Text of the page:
Michael Jefry Stevens & Mark Whitecage: Short Stories
Many of the tracks on Short Stories start in a tone of regretful tenderness befitting the title of the first track, "Bittersweet." But there is a piquancy to the playing of both members of this duo, pianist Michael Jefry Stevens and multi-talented reedman (alto & soprano sax, plus alto clarinet) Mark Whitecage, that makes this more than your average jazz ballad. Stevens' playing is invested with the harmonic richness of classical music, combined with the inexorable forward motion of jazz and a rhythmic elasticity that allows for a maximum of improvisational power. Whitecage seems conversant with both pre-Ayler and post-Ayler reed playing, and he's able to make use of a large number of effects to increase or decrease tension. As the moods are created and shifted and transmuted, Stevens and Whitecage carry the attentive listener along on an ever-fascinating journey.
Most remarkably of all, Stevens and Whitecage play absolutely together at all times. This series of compositions by Stevens is by no means simple, but Whitecage is up to the task. Wherever he goes, Stevens is there; wherever Stevens goes, he's there. In adventurous music like this that's no mean feat: Monk's "empty elevator shaft" might seem downright cozy compared to the rhythmic and melodic treacherousness of these tracks. But these two having been playing together a long time, and a recording like this is the ample fruit of their labors.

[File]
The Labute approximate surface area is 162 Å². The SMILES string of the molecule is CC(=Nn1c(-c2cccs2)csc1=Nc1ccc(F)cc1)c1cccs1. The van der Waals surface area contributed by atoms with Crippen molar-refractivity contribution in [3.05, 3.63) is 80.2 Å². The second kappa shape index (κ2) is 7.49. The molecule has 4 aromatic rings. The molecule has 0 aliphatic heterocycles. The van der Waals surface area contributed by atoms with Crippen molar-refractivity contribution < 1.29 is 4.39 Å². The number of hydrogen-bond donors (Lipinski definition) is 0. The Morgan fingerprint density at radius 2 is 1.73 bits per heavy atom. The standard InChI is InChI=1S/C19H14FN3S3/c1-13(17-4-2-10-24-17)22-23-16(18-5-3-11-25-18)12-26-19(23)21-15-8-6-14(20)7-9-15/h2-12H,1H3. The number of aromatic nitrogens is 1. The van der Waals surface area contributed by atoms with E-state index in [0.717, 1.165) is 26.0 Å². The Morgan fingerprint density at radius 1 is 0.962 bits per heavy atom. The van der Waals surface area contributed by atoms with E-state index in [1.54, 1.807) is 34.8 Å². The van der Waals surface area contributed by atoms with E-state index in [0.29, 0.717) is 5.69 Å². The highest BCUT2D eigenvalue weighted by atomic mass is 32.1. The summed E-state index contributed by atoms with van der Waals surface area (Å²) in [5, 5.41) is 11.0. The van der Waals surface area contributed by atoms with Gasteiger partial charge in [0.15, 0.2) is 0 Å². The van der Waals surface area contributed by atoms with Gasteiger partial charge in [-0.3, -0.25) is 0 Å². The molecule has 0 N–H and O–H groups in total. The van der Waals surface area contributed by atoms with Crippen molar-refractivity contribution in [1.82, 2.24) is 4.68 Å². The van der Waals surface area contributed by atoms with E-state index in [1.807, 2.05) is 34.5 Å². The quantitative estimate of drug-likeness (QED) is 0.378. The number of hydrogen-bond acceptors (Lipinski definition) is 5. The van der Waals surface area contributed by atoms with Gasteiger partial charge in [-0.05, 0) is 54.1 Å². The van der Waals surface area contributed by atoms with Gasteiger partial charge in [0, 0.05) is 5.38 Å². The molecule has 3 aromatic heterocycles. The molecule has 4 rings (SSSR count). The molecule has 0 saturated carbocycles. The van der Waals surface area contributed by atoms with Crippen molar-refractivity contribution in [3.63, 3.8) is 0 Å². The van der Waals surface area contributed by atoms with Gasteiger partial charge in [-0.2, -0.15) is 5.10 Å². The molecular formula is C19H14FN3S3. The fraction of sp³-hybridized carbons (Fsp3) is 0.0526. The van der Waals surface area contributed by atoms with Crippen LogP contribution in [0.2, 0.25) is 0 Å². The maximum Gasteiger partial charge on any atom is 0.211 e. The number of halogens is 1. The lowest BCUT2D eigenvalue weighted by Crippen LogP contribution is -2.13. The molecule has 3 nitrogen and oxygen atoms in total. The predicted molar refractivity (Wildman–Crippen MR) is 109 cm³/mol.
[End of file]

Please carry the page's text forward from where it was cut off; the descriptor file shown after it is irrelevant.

All the tracks touch on a number of moods and approaches, but "Short Story #1" heats up outstandingly, while tracks like "Bittersweet" and "Short Story #2" are simply gorgeous at times without lapsing for a moment into tired forms. The closing track, "The Miracle," sums up the miraculous interplay works: Whitecage states a simple, romantic figure with Stevens comping in a melancholy mode. When the pianist solos he weaves heart-breaking miniatures that, again, sound simple but are at the same time invested with a richness of emotion that never sounds formulaic or cloying. A fittingly muted end to a modest recording by two much-overlooked master musicians. Highly recommended.